Incidence of Alzheimer disease in a biracial urban community: relation to apolipoprotein E allele status

Evans, Denis A, David A Bennett, Robert S Wilson, Julia L Bienias, Martha Clare Morris, Paul A Scherr, Liesi E Hebert, Neelum Aggarwal, Laurel A Beckett, Rajiv Joglekar, Elizabeth Berry-Kravis and Julie Schneider

Arch Neurol. 2003. 60(2):185-9.

CONTEXT: Few studies compare Alzheimer disease (AD) incidence among black and white subjects. OBJECTIVE: To estimate incidence and the effect of the apolipoprotein E (APOE) epsilon4 allele in these races. DESIGN: Population-based study of disease incidence using a random, stratified sample. SETTING: A geographically defined community of 3 adjacent neighborhoods in Chicago, Ill. PARTICIPANTS: A total of 6158 persons 78.7% overall; 80.5% of the black subjects and 74.6% of the white subjects) participated; 4.1 years later, persons initially free of AD were sampled for clinical evaluation for disease incidence (overall 842 persons 74.8%] participated; 67.6% of the black subjects and 81.9% of the white subjects). INTERVENTIONS: None. MAIN OUTCOME MEASURE: Incident, clinically diagnosed AD. RESULTS: The effect of the APOE epsilon4 allele on the risk of AD differed strongly for black and white subjects. Among white subjects, the presence of the APOE epsilon4 allele was associated with a 2.73-fold (95% confidence interval [CI], 1.40-5.32) increase in risk while among black subjects there was no increase in risk (odds ratio, 1.02; 95% confidence interval, 0.39-2.68). Black race was associated with a nonsignificantly increased risk of AD with an odds ratio of 1.84 (95% CI, 0.73-4.66) if APOE and its interaction with race are considered, and an odds ratio of 1.28 (95% CI, 0.54-2.98) if they are not. The incidence of AD was 1.45% (95% CI, 0.89%-2.01%) per year among persons 65 to 74 years old, 4.73% (95% CI, 3.83%-5.64%) among those 75 to 84 years old, and 9.11% 95% CI, 7.36%-10.9%) among those 85 years and older. CONCLUSION: Apolipoprotein E epsilon4 led to increased risk of AD among white subjects but not black subjects.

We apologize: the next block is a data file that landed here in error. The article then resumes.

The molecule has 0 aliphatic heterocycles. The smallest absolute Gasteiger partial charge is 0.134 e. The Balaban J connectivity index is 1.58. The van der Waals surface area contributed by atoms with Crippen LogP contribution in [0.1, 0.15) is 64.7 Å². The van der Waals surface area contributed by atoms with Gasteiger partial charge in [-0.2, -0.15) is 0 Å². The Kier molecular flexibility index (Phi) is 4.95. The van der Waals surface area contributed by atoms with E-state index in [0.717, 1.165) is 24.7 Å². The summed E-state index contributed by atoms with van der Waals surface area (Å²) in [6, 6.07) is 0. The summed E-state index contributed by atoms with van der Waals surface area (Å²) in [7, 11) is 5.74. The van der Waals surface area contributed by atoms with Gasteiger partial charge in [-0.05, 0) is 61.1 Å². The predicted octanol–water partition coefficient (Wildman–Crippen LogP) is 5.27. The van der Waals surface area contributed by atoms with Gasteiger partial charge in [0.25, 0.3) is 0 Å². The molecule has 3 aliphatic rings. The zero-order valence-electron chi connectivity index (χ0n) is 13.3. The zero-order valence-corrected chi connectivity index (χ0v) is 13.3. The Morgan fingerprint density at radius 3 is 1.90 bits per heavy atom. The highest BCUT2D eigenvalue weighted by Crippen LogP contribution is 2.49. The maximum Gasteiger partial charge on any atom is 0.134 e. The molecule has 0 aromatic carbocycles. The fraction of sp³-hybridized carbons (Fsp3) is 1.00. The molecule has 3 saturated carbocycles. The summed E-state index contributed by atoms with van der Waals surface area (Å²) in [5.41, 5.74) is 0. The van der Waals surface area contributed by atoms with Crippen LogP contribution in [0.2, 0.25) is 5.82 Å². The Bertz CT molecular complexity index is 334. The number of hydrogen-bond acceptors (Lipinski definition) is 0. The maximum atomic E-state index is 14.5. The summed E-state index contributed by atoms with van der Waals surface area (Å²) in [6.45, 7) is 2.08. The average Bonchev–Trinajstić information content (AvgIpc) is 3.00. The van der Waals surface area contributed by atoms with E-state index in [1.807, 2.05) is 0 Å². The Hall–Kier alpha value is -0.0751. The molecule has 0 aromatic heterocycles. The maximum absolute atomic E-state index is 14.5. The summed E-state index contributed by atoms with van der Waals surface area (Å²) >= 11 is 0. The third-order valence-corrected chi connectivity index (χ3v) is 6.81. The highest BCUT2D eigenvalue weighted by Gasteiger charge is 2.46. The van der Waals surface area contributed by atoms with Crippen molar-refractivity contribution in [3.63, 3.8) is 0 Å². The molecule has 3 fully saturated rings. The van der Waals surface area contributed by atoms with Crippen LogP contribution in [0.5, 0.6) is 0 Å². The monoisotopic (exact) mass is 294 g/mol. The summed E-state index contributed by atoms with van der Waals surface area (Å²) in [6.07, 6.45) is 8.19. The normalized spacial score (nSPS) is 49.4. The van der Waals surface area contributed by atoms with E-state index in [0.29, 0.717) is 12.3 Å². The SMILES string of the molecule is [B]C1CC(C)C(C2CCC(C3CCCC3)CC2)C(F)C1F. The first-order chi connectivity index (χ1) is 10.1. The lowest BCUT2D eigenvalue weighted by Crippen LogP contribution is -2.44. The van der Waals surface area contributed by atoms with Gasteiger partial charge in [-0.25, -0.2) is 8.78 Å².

Keywords: Aged; Aged, 80 and over; Alzheimer Disease/*epidemiology/ethnology/*genetics; Apolipoproteins E/*genetics; *Caucasoid Race; Epidemiologic Studies; Female; *Genetic Predisposition to Disease; Human; Incidence; Male; *Negroid Race; Risk Factors; Support, U.S. Gov't, P.H.S.; Urban Population

Close Window

UC Davis Health System is pleased to provide this information for general reference purposes only. It should not be considered as a substitute for professional medical advice. You are urged to consult with your health care provider for diagnosis of and treatment for any health-related condition. The information provided herein may not and should not be used for diagnosis and treatment.

Reproduction of material on this web site is hereby granted solely for personal use. No other use of this material is authorized without prior written approval of UC Regents.